EDITORIAL

Life of Henry

BY MATTHEW CONTINETTI

Life of Henry

In May, the Obama campaign unveiled its “Life of Julia,” a website detailing “how President Obama’s policies help one woman over her lifetime​—​and how Mitt Romney would change her story.” Julia is a composite character, the invention of one of the several hundred minions toiling away at Obama headquarters in Chicago. She is intended to illustrate, in a literal and rather vulgar way, the benefits of the entitlement state, from Head Start to student loans to Obamacare.

But Julia and people like her are not the sole residents of the United States. Nor is America divided simply between superrich plutocrats who make up 1 percent of the country and desperate beneficiaries of government largesse who make ...

President Barack Obama

Obama's Fantasy World

BY LEE SMITH

The White House wants you to know there’s much more to Obama’s foreign policy than meets the eye. Sure, it might seem that the president has lost the thread, and that ...

Mitt Romney

A Campaign Altogether Old

BY WILLIAM KRISTOL

A new political science is needed for a world altogether new. But that is what we hardly dream of: placed in the middle ...

ARTICLES

When Bankers Behave Badly

Mitt Romney should call them on it.

BY IRWIN M. STELZER

Mitt Romney

Where’s the outrage? No, not at President Obama’s performance, foreign and domestic, or his airbrushing the past three years of his failed economic policies out of the history books. That particular outrage Mitt Romney is taking good care to express as part of his strategy of concentrating on Obama’s failures rather than risk proposing policies to return morning to America. But where is the Republican candidate’s outrage at some of those who might be considered his own friends and allies?

Just because Obama attacks “fat cat” bankers in one of his ...

Congressman Justin Amash.

Party of One

Meet Michigan’s Justin Amash.

BY MICHAEL WARREN

After contacting the congressional office of Justin Amash and expressing my interest in interviewing the 31-year-old libertarian ...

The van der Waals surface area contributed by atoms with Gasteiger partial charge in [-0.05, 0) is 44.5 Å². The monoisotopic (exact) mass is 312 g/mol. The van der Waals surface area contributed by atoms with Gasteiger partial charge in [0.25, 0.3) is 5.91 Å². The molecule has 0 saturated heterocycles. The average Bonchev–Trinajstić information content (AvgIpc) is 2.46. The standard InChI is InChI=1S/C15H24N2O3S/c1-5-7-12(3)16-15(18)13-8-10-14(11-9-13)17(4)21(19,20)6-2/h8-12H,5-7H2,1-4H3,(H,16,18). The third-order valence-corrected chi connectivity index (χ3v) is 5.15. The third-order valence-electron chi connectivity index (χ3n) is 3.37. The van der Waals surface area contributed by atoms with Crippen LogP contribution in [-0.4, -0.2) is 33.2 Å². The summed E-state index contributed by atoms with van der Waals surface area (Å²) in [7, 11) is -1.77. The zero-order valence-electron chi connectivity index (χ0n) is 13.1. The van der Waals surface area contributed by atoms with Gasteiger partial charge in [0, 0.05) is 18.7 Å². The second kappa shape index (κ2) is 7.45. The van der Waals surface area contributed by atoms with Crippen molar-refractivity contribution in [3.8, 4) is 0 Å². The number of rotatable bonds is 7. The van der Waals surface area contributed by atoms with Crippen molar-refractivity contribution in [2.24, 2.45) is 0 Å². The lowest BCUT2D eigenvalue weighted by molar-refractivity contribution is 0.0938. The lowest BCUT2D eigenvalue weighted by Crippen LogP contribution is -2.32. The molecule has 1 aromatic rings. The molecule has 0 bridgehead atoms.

Sign protesting Obamacare

The GOP’s Big Tent

Opposition to Obamacare unites Republicans.

BY JOHN MCCORMACK

When the Supreme Court ruled 5-4 on June 28 to let Obama-care stand, President Obama said that “it’s time for us to move forward.” Harry Reid implored his colleagues and countrymen to ...

Mitt Romney

Romneyconomics

Good but incomplete.

BY LEWIS E. LEHRMAN

Mitt Romney has articulated the choice we will make in November. We can choose President Obama and a European future—i.e., high unemployment, demographic winter, big government ...

The darker side of the internet...

Creeps on My Website

The dark side of search engines.

BY YING MA

It was April 2011, and my book had just been published. Chinese Girl in the Ghetto is a memoir of my family’s ...

FEATURES

Man with a Plan

How Paul Ryan became the intellectual leader of the Republican party

BY STEPHEN F. HAYES

ryan, romney

Kenosha, Wisc.

Paul Ryan has come to Kenosha to deliver bad news. It’s May 3, 2012, and the United States faces an imminent debt crisis. The federal government is spending too much. Entitlements are out of control. Social Security is going insolvent. Medicare is sucking up an ever-increasing chunk of our tax dollars. There are too many retirees and too few workers to support them. And both political parties are responsible for the unholy ...

Books & Arts

The Pill Perplex

‘Liberation’ and its consequences.

BY JONATHAN V. LAST

Adam and Eve After the Pill: Paradoxes of the Sexual Revolution by Mary Ebersta

‘Contraceptive sex,” writes Mary Eberstadt, is “the fundamental social fact of our time.”